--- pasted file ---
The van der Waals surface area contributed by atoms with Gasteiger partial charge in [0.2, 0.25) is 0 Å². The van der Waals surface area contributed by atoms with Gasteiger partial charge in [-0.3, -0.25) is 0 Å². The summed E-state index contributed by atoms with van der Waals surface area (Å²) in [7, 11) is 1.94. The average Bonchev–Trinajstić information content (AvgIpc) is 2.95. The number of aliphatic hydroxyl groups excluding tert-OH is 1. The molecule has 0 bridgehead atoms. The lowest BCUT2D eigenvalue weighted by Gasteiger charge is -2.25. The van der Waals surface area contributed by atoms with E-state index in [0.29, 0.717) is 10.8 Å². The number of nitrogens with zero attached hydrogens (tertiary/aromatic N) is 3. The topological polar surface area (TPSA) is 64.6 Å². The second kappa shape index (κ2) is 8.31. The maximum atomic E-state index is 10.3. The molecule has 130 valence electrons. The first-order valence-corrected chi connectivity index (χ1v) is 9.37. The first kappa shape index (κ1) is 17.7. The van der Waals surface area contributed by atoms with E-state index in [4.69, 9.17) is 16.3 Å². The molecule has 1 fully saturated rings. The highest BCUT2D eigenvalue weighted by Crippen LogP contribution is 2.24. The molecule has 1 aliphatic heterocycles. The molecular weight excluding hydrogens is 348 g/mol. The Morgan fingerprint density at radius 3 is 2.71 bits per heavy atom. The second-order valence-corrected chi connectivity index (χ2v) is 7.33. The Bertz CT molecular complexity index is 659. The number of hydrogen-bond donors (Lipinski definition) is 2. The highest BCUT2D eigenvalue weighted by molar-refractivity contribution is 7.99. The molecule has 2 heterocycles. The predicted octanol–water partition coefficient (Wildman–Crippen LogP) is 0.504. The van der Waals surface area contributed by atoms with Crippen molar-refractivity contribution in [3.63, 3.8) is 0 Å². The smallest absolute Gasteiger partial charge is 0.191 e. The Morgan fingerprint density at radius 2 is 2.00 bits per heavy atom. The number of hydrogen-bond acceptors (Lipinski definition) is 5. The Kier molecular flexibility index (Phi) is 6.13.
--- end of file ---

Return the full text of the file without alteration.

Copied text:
The van der Waals surface area contributed by atoms with Gasteiger partial charge in [0.2, 0.25) is 0 Å². The van der Waals surface area contributed by atoms with Gasteiger partial charge in [-0.3, -0.25) is 0 Å². The summed E-state index contributed by atoms with van der Waals surface area (Å²) in [7, 11) is 1.94. The average Bonchev–Trinajstić information content (AvgIpc) is 2.95. The number of aliphatic hydroxyl groups excluding tert-OH is 1. The molecule has 0 bridgehead atoms. The lowest BCUT2D eigenvalue weighted by Gasteiger charge is -2.25. The van der Waals surface area contributed by atoms with E-state index in [0.29, 0.717) is 10.8 Å². The number of nitrogens with zero attached hydrogens (tertiary/aromatic N) is 3. The topological polar surface area (TPSA) is 64.6 Å². The second kappa shape index (κ2) is 8.31. The maximum atomic E-state index is 10.3. The molecule has 130 valence electrons. The first-order valence-corrected chi connectivity index (χ1v) is 9.37. The first kappa shape index (κ1) is 17.7. The van der Waals surface area contributed by atoms with E-state index in [4.69, 9.17) is 16.3 Å². The molecule has 1 fully saturated rings. The highest BCUT2D eigenvalue weighted by Crippen LogP contribution is 2.24. The molecule has 1 aliphatic heterocycles. The molecular weight excluding hydrogens is 348 g/mol. The Morgan fingerprint density at radius 3 is 2.71 bits per heavy atom. The second-order valence-corrected chi connectivity index (χ2v) is 7.33. The Bertz CT molecular complexity index is 659. The number of hydrogen-bond donors (Lipinski definition) is 2. The highest BCUT2D eigenvalue weighted by molar-refractivity contribution is 7.99. The molecule has 2 heterocycles. The predicted octanol–water partition coefficient (Wildman–Crippen LogP) is 0.504. The van der Waals surface area contributed by atoms with Crippen molar-refractivity contribution in [3.63, 3.8) is 0 Å². The smallest absolute Gasteiger partial charge is 0.191 e. The Morgan fingerprint density at radius 2 is 2.00 bits per heavy atom. The number of hydrogen-bond acceptors (Lipinski definition) is 5. The Kier molecular flexibility index (Phi) is 6.13.